The Design Considerations in Approved Document M: Volume 2 Buildings other than dwellings 3.17 make it clear that “…a passenger lift is the most suitable means of vertical access and should be provided wherever possible. However, given the space constraints in some buildings, it may not always be possible to install the type and size of passenger lift that would be suitable for use by all, and other options may need to be considered to provide for users with mobility impairments.”
Approved Document M: Volume 2 Buildings other than dwellings 3.21 and 3.22 add that “…For all buildings, a passenger lift is the most suitable form of access for people moving from one storey to another…” but emphasise that “…in exceptional circumstances for new developments with particular constraints (e.g. a listed building, or an infill site in a historic town centre), where a passenger lift cannot be accommodated, a vertical lifting platform (platform lift), although not equivalent to a passenger lift, may be considered as an alternative option to provide access for persons with impaired mobility.” The Provisions at Approved Document M: Volume 2 Buildings other than dwellings 3.24 state that “…The provision of lifting devices will satisfy Requirement M1 or M2 if … new developments have a passenger lift serving all storeys [or] new developments, where due to site constraints a passenger lift cannot be accommodated to provide access to persons with impaired mobility, have a lifting platform, of a type designed for the vertical height to be traveled”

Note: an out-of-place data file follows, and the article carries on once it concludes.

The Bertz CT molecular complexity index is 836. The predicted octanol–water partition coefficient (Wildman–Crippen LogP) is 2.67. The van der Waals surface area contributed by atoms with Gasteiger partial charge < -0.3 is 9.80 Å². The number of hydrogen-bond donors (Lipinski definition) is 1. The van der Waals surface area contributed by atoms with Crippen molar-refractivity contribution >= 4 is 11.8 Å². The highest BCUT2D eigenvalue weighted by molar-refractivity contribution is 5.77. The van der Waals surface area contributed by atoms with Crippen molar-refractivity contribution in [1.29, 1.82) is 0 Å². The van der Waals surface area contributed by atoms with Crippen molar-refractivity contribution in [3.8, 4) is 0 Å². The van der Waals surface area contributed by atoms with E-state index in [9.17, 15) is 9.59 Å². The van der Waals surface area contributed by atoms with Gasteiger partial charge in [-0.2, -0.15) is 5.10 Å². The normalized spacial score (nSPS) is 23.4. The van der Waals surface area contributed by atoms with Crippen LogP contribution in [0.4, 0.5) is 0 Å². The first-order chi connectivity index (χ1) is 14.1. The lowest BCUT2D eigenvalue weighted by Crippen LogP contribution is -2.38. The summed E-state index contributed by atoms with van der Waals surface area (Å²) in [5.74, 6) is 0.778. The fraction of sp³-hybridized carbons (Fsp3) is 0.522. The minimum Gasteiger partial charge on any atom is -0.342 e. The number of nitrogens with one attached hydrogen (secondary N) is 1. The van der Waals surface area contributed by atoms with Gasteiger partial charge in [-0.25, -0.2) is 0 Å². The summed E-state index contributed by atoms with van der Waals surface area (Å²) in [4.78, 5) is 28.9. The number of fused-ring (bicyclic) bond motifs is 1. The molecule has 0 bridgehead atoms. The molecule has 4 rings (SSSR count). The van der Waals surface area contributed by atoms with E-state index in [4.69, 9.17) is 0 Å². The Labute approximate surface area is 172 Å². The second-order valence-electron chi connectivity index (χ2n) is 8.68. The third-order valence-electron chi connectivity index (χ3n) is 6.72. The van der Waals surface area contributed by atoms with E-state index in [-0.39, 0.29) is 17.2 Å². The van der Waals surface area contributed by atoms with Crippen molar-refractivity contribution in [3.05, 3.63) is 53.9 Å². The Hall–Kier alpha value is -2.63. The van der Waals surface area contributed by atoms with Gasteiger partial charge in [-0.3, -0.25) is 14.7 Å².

The guidance is clear therefore that the normal expectation would be for a lift to be provided in new developments, with justifiable exceptions where a lifting platform may be acceptable. It should be noted that the situations mentioned (e.g. a listed building or an infill site in a historic town centre) are examples only. Each situation should be judged on its merits.
The aforesaid does not however mean that there will be no exceptions to these principles. The legal requirement of the Regulations is that there shall be reasonable provision for access. What is reasonable must be judged on the circumstances of the individual case, and there will almost certainly be cases where the provision of any kind of lifting device may be unreasonable.
The onus must, however, be on the applicant to justify such exceptions in an Access Statement. As an indication of the sort of factors that might be relevant to such a justification, applicants may wish to demonstrate for example that no members of the general public are accommodated, that all facilities are replicated on each floor, that the space demand of the lift and associated landings is disproportionate to the accommodation provided, that adequate provision is made for installation of a lift at a later date should it be required, and so forth.
It would not be reasonable to set out in guidance such as this exactly what combination of circumstances would justify omission of a lift, but nor would it be reasonable for a building control body to state in advance of consideration of an application that provision of a lift would not be required.